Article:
Blue Mussel - Mytilus Edulis
Blue Mussel - Mytilus Edulis - is also known as common mussel. There are several, very similar, subspecies which can hybridise with each other, if present at the same location.
They are spread around the world from temperate waters to polar regions, on both hemispheres.
Blue mussels live in intertidal areas attached to rocks and other hard substrates by strong thread-like structures. The shape of the shell is triangular and elongate with rounded edges, with mostly dark blue color.
For recreational fisherman, mussels are important for several reasons:
- mussels are great bait - there is almost no fish that will not bite into it's flesh. Problem is that mussels' flesh is very soft and tender and can be stripped from the hook by just few bites of small fish. For some species, whole mussels are used - using sharp knife, mussel is carefully opened, to the width of hook and then the is hook gently inserted into the mussel. When fish finds such mussel, it crush it with it's teeth and hopefully swallow the content of a shell - with a hook. Species that are commonly hooked this way is Gilthead Seabream (Sparus Auratus) and similar species that feed on molluscs.
For fishing, mussels' flesh can be salted - put cleaned mussels into the strainer, add plenty of salt and leave it that way for 30 minutes. After that, put everything into the plastic jar, ad some salt more and put it into the freezer and store it freely for weeks, even for months. When going for fishing trip, just take the jar with you and defrost it on the way. Salted mussels are much tougher and smellier than fresh ones - very good qualities for a fish bait :)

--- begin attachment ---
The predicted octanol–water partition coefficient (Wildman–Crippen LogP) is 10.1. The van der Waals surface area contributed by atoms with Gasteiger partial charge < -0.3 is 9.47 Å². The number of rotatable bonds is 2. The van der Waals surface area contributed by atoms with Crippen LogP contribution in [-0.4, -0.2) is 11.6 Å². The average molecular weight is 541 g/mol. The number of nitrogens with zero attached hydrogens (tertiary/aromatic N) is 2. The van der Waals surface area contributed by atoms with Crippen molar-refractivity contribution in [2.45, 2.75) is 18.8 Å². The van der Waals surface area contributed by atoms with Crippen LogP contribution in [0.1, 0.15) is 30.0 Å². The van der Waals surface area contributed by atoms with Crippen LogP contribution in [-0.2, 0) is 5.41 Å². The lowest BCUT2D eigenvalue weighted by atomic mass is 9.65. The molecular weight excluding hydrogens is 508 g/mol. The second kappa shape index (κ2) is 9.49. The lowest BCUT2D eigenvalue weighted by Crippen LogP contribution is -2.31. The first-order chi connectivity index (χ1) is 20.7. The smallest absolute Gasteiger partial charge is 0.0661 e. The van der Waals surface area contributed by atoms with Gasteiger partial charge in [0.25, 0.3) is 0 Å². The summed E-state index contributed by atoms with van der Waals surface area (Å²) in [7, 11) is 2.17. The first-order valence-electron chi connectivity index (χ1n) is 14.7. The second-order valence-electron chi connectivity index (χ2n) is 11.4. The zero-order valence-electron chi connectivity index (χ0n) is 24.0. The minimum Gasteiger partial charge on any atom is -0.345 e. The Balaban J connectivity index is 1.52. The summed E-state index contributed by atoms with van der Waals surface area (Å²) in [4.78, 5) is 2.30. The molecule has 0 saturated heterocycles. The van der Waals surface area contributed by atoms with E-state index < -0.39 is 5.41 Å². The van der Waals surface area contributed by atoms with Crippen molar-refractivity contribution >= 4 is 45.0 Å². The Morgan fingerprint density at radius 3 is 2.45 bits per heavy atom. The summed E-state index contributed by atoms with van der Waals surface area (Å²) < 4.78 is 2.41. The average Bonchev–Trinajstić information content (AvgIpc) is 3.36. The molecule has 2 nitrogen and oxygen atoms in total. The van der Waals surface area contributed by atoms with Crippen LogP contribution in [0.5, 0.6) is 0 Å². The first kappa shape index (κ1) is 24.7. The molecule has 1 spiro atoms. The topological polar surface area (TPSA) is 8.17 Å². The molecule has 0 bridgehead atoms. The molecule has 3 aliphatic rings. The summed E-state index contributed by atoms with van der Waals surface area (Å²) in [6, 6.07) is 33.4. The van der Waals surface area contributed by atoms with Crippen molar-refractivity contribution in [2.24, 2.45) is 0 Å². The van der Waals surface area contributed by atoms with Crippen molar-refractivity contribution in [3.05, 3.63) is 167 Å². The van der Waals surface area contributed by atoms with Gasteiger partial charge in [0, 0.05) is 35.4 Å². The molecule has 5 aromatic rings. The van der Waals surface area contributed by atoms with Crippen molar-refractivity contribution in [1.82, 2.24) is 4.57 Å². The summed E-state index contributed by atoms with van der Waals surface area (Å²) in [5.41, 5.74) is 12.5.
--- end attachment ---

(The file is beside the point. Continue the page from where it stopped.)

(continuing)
- mussels are delicacy - when cooked properly, mussels are fantastic - their taste, aroma, fragrance is superb. On the other hand, mussels filter sea water and can be loaded with toxins and heavy metals - avoid using mussels picked from harbors and similar areas. Although they can be consumed even raw, due to possible bacterial content, eat them cooked.
- frozen mussels can be used both as bait or as food. If you are using them as food, you will notice difference between fresh and frozen, so, if possible, always eat fresh (but really fresh) mussels. As bait, frozen mussels are little bit tougher than fresh ones.
- fresh mussels are easily picked from rocks during low tides. If the sea is heavy, be very careful and wary of incoming waves. If you want to keep them alive for longer period of time, put them into the net or plastic bag with plenty of holes and keep them in water - this way they can live practically indefinitely and can be used as needed.